A central challenge in genomics is to systematically assemble the functional components of cells and tissues into circuits that explain cellular and organismal processes. Working closely with the Epigenomics Program and the Klarman Cell Observatory, we are developing and implementing broadly-applicable approaches to reconstruct circuits in mammalian cells, including technologies for perturbation of molecular functions, measurement of molecular profiles and interactions, and computational algorithms for iteratively building and analyzing integrative circuit models. Ongoing projects focus on innate immune circuits of dendritic cells and the differentiation pathways of T cells.
Innate immune responses to pathogens
In the first few minutes of an infection, the immune system must detect an incoming virus, bacteria, or other pathogen, and initiate a cascade of responses that eventually eliminates the infectious agent. Cells express many sensors to detect pathogens, and activate complex circuits to regulate this response. We have been studying immune cells' response to lipopolysaccharide (LPS), a Gram-negative bacterial component, analyzing the underlying circuitry at many levels (e.g., transcriptional and chromatin regulation, signaling, RNA life cycle, protein life cycle, single cell heterogeneity). The LPS response has become a model system for developing and implementing new experimental and computational approaches.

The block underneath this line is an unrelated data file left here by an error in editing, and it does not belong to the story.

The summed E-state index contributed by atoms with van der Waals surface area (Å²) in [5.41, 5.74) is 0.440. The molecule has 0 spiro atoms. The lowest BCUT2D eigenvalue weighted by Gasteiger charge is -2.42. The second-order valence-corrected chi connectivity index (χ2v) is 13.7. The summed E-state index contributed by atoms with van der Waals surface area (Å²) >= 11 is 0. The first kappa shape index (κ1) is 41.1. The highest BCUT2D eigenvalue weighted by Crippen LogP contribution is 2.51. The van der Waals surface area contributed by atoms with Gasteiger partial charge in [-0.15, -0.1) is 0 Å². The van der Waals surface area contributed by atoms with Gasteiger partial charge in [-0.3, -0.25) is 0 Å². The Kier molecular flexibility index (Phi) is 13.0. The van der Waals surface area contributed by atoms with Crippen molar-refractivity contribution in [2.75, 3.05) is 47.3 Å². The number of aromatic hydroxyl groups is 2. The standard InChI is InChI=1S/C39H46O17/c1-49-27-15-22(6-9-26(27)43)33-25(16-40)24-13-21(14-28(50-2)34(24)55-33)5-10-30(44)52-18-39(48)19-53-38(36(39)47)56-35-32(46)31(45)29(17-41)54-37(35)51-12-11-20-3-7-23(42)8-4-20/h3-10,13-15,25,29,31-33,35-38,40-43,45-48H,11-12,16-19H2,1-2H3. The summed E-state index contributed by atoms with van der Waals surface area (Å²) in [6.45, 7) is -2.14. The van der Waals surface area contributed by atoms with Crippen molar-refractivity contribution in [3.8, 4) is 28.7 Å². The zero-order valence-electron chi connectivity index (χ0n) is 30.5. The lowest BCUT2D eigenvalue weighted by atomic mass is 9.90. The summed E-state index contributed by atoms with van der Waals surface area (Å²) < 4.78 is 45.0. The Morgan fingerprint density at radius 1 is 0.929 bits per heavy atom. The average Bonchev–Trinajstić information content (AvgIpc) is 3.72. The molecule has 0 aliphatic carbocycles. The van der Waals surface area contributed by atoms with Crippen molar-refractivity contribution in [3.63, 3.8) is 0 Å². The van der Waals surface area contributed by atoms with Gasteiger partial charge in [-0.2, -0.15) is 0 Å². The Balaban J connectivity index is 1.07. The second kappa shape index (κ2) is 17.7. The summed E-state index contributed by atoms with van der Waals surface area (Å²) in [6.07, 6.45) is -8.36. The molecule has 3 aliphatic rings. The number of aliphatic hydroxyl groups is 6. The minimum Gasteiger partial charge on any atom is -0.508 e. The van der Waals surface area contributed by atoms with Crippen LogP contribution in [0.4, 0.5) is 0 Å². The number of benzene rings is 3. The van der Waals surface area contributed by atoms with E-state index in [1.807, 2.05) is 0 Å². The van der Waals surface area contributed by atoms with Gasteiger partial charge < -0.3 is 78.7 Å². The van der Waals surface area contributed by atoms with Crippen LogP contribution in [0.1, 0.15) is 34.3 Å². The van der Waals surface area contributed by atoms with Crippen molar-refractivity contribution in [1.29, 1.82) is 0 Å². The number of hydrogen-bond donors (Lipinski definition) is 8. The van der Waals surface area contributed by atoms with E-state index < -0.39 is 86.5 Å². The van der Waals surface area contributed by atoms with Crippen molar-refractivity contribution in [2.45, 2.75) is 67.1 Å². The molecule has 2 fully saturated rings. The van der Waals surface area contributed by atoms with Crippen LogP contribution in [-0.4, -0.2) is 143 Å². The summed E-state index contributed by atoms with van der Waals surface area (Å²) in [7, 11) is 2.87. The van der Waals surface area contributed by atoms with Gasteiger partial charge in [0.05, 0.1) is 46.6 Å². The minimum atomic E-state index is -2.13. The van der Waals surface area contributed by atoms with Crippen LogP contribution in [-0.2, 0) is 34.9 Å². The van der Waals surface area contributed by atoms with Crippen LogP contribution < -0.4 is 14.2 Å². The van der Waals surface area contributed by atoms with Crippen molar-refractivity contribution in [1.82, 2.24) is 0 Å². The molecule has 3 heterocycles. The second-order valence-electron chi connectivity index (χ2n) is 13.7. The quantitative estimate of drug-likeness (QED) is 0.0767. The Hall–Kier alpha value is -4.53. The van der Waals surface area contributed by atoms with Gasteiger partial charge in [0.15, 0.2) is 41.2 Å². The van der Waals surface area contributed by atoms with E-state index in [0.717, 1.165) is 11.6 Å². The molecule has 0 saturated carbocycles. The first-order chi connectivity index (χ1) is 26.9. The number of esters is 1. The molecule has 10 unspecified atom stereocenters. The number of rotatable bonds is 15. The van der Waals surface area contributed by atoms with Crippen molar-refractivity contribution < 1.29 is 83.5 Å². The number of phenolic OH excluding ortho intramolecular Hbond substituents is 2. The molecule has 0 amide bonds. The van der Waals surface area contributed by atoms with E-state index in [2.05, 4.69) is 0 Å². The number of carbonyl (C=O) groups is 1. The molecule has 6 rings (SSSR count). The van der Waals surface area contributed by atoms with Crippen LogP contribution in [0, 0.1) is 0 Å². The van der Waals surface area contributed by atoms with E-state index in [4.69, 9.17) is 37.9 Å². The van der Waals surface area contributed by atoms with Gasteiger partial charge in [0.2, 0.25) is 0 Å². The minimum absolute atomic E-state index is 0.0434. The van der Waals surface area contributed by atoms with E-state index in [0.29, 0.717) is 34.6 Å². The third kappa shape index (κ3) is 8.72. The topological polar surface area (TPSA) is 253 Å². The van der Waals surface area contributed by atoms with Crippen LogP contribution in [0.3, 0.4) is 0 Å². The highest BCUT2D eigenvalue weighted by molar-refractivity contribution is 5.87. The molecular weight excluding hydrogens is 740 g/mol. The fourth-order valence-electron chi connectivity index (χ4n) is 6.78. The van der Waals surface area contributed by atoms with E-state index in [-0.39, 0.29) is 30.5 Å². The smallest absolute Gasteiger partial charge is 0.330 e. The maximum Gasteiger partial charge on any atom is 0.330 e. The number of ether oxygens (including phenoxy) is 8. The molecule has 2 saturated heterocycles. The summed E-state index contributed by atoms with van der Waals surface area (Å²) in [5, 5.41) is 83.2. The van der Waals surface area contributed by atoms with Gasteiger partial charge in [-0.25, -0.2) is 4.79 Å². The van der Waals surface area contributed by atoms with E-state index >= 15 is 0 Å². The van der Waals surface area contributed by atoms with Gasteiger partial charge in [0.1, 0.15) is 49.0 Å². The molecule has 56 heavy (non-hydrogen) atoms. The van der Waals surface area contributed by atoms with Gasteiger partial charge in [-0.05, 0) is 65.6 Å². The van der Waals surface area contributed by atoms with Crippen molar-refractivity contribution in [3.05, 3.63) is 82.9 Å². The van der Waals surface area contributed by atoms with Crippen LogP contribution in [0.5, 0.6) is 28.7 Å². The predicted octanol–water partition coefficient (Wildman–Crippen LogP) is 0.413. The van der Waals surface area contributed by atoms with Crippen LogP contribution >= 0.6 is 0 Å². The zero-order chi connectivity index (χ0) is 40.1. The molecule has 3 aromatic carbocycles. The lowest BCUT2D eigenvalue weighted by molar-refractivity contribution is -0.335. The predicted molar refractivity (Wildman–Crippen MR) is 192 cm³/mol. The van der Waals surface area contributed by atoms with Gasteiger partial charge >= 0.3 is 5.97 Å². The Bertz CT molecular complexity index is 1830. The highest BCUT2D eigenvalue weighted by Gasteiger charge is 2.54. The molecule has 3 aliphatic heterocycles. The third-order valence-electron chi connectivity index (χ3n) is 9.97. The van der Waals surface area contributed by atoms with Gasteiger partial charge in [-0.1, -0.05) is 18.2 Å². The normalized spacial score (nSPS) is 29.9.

Team members: Hacohen, Regev
T cell differentiation
During an immune response, naive helper CD4+ T cells differentiate into different subtypes (e.g., Th1, Th2, Th17) that express different cytokines and effector functions. To understand the pathways that drive differentiation, we have used a diverse set of techniques from single cell genomics to animal models of disease to systematically dissect pathways of T cell differentiation, identifying many new factors driving this response and unraveling regulatory modules.